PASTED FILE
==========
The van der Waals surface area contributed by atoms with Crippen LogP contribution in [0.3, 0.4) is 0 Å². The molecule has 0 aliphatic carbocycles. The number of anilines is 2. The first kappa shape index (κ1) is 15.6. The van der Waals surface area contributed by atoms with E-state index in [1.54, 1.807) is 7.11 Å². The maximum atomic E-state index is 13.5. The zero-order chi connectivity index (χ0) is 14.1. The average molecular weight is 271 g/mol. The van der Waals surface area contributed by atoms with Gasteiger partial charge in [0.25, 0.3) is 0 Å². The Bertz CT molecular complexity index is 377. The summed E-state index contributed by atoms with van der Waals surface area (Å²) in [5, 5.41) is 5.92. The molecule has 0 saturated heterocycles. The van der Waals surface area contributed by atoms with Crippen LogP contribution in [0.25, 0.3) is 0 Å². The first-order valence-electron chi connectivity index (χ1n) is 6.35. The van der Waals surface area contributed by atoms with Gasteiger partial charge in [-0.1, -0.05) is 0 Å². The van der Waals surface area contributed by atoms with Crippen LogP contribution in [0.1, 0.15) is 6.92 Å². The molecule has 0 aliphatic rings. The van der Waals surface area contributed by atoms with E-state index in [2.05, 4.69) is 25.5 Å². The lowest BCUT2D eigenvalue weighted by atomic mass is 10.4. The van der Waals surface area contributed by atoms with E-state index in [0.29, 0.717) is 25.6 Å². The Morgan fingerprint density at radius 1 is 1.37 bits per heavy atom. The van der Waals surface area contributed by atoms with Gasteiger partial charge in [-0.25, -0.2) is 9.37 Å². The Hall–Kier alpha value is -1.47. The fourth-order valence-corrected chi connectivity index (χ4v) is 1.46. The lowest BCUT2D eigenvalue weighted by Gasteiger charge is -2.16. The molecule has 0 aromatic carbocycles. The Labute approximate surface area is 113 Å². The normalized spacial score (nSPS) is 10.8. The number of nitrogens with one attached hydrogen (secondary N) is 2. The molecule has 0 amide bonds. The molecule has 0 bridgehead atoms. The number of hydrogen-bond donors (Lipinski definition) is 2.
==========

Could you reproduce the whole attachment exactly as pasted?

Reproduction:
The van der Waals surface area contributed by atoms with Crippen LogP contribution in [0.3, 0.4) is 0 Å². The molecule has 0 aliphatic carbocycles. The number of anilines is 2. The first kappa shape index (κ1) is 15.6. The van der Waals surface area contributed by atoms with E-state index in [1.54, 1.807) is 7.11 Å². The maximum atomic E-state index is 13.5. The zero-order chi connectivity index (χ0) is 14.1. The average molecular weight is 271 g/mol. The van der Waals surface area contributed by atoms with Gasteiger partial charge in [0.25, 0.3) is 0 Å². The Bertz CT molecular complexity index is 377. The summed E-state index contributed by atoms with van der Waals surface area (Å²) in [5, 5.41) is 5.92. The molecule has 0 saturated heterocycles. The van der Waals surface area contributed by atoms with Crippen LogP contribution in [0.25, 0.3) is 0 Å². The first-order valence-electron chi connectivity index (χ1n) is 6.35. The van der Waals surface area contributed by atoms with Gasteiger partial charge in [-0.1, -0.05) is 0 Å². The van der Waals surface area contributed by atoms with Crippen LogP contribution in [0.1, 0.15) is 6.92 Å². The molecule has 0 aliphatic rings. The van der Waals surface area contributed by atoms with E-state index in [2.05, 4.69) is 25.5 Å². The lowest BCUT2D eigenvalue weighted by atomic mass is 10.4. The van der Waals surface area contributed by atoms with E-state index in [0.29, 0.717) is 25.6 Å². The Morgan fingerprint density at radius 1 is 1.37 bits per heavy atom. The van der Waals surface area contributed by atoms with Gasteiger partial charge in [-0.25, -0.2) is 9.37 Å². The Hall–Kier alpha value is -1.47. The fourth-order valence-corrected chi connectivity index (χ4v) is 1.46. The lowest BCUT2D eigenvalue weighted by Gasteiger charge is -2.16. The molecule has 0 aromatic carbocycles. The Labute approximate surface area is 113 Å². The normalized spacial score (nSPS) is 10.8. The number of nitrogens with one attached hydrogen (secondary N) is 2. The molecule has 0 amide bonds. The molecule has 0 bridgehead atoms. The number of hydrogen-bond donors (Lipinski definition) is 2.